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Probst, Newhall-Caballero give Rhode Island a pair of accomplished college QBs
When Steve Probst transferred to the University of Rhode Island after Hoftsra dropped football at the conclusion of the 2009 season, he expected to red-shirt because Chris Paul-Etienne was the returning starter and a senior. Coach Joe Trainer expected Probst to use the year to acclimate himself to the URI system.
So it was no surprise that Probst did not assert himself during spring practice in 2010. He thought his time would come in 2011.
But the grand scheme changed when Paul-Etienne injured his knee in the first preseason scrimmage. Probst, who had played as a freshman and sophomore at Hofstra, suddenly was the starter.
“He didn’t get into the groove until the fourth or fifth game. By the end of the season he was as good as any quarterback in our conference,” Trainer said Thursday during the Rams’ second week of training camp.
When Kyle Newhall-Caballero reported to Brown’s training camp a year ago, he was a senior, a captain and the 2009 first-team All-Ivy quarterback. He expected to take the Bears deep into the Ivy League championship race. But a week after leading them to a dramatic victory over Harvard in the first night game at Brown Stadium, he broke his wrist on the last play of the fourth quarter at URI, a game the Rams won on Probst’s 25-yard touchdown run in overtime.
Newhall-Caballero was finished for the season. He received a medical waiver from the Ivy League — unlike most Division I programs, which allow 10 semesters to participate in sports, the Ivy League allows only eight semesters — and is back for his fifth season after having spent the spring semester working for a private equity firm in New York.
“It’s wonderful to have the opportunity to come back here,” he said Thursday after preseason practice.
Probst, Newhall-Caballero and Bryant senior Mike Croce are the three Division I quarterbacks in Rhode Island returning for their last hurrah.
Probst is brimming with confidence as he and his teammates prepare to kick off at Syracuse on Sept. 10. They are coming off their best season in a decade, 5-6 overall, 4-4 in the Colonial Athletic Association.
“The advantage I have is just being around the guys for another year,” he said. “I got here last year and didn’t have any chemistry with the guys.”
By the end of the season he did. Trainer cited the finale against UMass and the late touchdown drive Probst directed to win the game.
“Steve had the fortitude to take the team down the field and put the ball in the end zone for the touchdown we needed. You can talk about it, but it doesn’t mean anything until your quarterback does it.”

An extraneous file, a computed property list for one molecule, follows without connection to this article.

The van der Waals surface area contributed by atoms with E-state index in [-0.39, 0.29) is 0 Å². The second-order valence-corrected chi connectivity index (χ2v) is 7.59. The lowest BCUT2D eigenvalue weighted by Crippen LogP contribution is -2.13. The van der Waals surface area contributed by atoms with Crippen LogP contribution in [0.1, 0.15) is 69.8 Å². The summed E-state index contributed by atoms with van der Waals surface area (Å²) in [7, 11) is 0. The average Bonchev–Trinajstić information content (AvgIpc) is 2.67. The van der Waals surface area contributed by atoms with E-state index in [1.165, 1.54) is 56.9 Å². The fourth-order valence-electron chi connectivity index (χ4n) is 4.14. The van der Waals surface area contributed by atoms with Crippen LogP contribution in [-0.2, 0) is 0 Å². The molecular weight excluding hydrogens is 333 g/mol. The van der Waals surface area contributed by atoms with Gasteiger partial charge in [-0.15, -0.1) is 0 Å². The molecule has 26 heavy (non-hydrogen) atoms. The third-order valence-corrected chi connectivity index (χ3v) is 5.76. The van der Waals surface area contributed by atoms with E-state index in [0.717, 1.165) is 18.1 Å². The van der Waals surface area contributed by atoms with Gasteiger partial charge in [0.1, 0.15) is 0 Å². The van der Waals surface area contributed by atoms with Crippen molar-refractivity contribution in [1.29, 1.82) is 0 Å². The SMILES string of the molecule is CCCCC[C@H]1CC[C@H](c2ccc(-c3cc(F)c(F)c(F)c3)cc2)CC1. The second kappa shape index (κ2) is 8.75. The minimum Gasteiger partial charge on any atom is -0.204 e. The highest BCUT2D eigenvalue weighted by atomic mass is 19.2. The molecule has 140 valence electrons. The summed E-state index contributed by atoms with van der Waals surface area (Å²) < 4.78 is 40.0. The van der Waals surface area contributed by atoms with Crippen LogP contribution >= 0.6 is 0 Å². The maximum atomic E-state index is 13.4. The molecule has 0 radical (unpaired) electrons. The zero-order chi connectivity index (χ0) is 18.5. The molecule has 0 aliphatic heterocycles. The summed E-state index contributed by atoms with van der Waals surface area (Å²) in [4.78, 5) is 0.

Probst played in every game in 2010 and passed for 1,876 yards and nine touchdowns and ran for 600 yards and 7 TDs. He scored three times in the Brown game. He has added 15 pounds to his 6-foot-4 frame and now checks in at 230 pounds. Despite the increase in size and strength of his quarterback, Trainer does not plan to run him as often this season.
“I hope not. Last year I think we might have gone to the well too often,” he said.
As far as Probst is concerned, whether he is running or throwing, it’s all about execution. “Whatever it is, everybody has to do his job.”
Newhall-Caballero’s 2010 season was one of frustration. He had injured his hand during training camp before fracturing his wrist in the URI game.
“I had played the entire year the season before without any injuries. To go down like that — being on the sideline wears on you,” he said.
Newhall-Caballero became the equivalent of another coach. He worked with classmate Joe Springer and sophomore Patrick Donnelly.
“I remember him on the sideline,” coach Phil Estes said. “He would see things before Joe saw them. He kept himself and his mind in the game.”
The Bears finished 6-4 overall, 5-2 and tied for second in the Ivy League.
“That showed a lot about our senior class for last year,” Newhall-Caballero said.
He remained in Providence this summer and worked out with a group of Brown players. He reported to camp in great shape and said his wrist is fine.
Newhall-Caballero received the highest compliment from his teammates when they elected him captain again at the conclusion of practice last spring. It was only the third time in Brown football history that a player was a captain twice. J.H. Lindsey was coach and captain in 1890 and 1891, and W.B. Hopkins was captain in 1893 and 1894.
“And he wasn’t even here. He had to take the spring off,” Estes said. “It was near unanimous. There were a lot of great kids they could have picked, but they went back to Kyle based on his influence two years ago. That shows the trust the kids have in him.”
Newhall-Caballero was having breakfast on a Sunday morning when Estes called with the news.
“I smiled and was giddy as a kid,” he said.
The Bears will kick off the season on Sept. 17 at Stony Brook.
Bryant coach Marty Fine was expecting this to be Croce’s third season as Bryant’s starting quarterback, but he arrived at training camp in a walking boot. He has a stress fracture in his left foot from stepping in a hole while playing Wiffle ball in his backyard. The injury occurred just before camp and will sideline him for another month.
Sophomore Mike Westerhaus will start the season. He did not play in a varsity game as a freshman.
Croce transferred from Merrimack after the 2007 season and sat out 2008. He started 11 games as a sophomore in 2009 and finished third in the NEC with 154.1 passing yards per game. He threw only five interceptions.
Last year, Croce passed for 1,780 yards, third in the Bryant record book. He moved into second place on the career passing list with 3,475 yards and third on the touchdown pass list with 26.
The Bulldogs will open their season on Sept. 3 at Maine. Bryant was 7-4, 4-4 in the Northeast Conference, in 2010.
By MIKE SZOSTAK, The Providence Journal